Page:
Latin America’s growth will be about 4.6 percent in 2012, the Washington-based banking group said in its regional overview, released today during the Inter-American Development Bank annual meeting in Calgary.
Countries in the region including Brazil raised interest rates this month to slow inflation and dampen demand. Uruguay raised its benchmark rate 100 basis points, more than expected, to 7.5 percent on March 23, while Brazil raised its rate 50 basis points to 11.75 percent on March 2. A basis point is 0.01 of a percentage point.
“A monetary tightening cycle has already begun in several of these and we expect other countries to move in the direction during the course of the year,” Frederick Jaspersen, director for Latin America, said in a statement. “This, together with gradual withdrawal of fiscal stimulus, will dampen growth.”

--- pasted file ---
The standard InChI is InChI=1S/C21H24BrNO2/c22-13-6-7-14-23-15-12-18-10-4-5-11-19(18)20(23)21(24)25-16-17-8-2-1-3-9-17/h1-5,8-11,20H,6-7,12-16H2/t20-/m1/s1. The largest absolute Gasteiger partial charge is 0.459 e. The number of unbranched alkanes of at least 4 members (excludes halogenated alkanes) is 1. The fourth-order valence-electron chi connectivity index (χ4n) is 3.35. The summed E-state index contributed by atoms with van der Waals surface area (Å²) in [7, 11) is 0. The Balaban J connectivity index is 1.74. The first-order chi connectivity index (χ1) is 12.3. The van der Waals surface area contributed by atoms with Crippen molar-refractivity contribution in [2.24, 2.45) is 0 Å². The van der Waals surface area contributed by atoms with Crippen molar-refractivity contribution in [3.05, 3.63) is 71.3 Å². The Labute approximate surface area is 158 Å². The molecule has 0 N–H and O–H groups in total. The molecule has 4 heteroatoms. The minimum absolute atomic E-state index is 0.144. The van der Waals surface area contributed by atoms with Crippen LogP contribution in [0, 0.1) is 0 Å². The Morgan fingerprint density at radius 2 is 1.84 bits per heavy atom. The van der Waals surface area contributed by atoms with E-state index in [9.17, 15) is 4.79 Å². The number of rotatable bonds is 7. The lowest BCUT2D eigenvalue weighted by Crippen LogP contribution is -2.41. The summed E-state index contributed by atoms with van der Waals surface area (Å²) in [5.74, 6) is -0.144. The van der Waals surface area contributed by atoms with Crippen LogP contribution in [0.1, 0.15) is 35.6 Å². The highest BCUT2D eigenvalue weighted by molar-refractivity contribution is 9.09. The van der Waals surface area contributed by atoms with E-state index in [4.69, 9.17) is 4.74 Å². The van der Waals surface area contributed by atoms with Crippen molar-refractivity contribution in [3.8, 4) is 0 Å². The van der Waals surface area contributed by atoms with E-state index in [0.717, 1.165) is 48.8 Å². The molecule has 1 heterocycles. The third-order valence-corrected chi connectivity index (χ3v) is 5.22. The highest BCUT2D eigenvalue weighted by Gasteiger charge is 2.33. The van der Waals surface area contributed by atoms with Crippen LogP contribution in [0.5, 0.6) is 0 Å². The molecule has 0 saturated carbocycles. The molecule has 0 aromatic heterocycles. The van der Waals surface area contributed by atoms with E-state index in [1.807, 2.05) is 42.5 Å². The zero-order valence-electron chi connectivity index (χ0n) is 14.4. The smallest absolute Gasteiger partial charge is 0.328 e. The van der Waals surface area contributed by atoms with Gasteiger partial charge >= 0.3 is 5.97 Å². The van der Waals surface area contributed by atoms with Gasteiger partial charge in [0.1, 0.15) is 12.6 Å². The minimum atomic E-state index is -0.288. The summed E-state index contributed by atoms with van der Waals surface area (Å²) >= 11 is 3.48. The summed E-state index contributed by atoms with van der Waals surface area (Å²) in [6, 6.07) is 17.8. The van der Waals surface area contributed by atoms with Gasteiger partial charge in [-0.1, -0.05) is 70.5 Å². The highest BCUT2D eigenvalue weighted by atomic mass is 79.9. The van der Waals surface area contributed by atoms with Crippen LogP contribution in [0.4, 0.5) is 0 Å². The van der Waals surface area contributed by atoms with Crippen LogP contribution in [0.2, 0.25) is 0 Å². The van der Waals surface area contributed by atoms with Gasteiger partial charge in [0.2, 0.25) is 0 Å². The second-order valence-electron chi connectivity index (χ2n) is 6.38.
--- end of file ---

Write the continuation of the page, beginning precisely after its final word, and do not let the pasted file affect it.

The region is being flooded by external investments, with net inflows of about $237 billion this year, Jaspersen said.
These inflows will continue to strengthen the currencies in the region and capital control measures such as the ones introduced by Brazil will be of little effect, said the IIF, whose members include 430 financial institutions around the world.
“Tightening in fiscal policy would allow interest rates to be lower, thus taking the upward pressure off the real in a more sustained fashion,” the report said.
Latin American and Canadian banks have strong fundamentals, are “well managed and regulated” and should not be subjected to “suffocating” new rules, said the IIF report.
“Standardized prescriptive rules designed to fix broken systems are simply not appropriate for Latin American banks -- and I can include Canadian ones here too,” said Richard Waugh, chief executive officer of Toronto-based Bank of Nova Scotia (BNS) and vice chairman of the IIF. “Our systems were not, and are not, broken.”
Brazil, the region’s largest economy, will grow 4.8 percent this year, while Mexico will expand 4.5 percent and Chile 6.5 percent, the report said.
To contact the editor responsible for this story: David Scanlan at firstname.lastname@example.org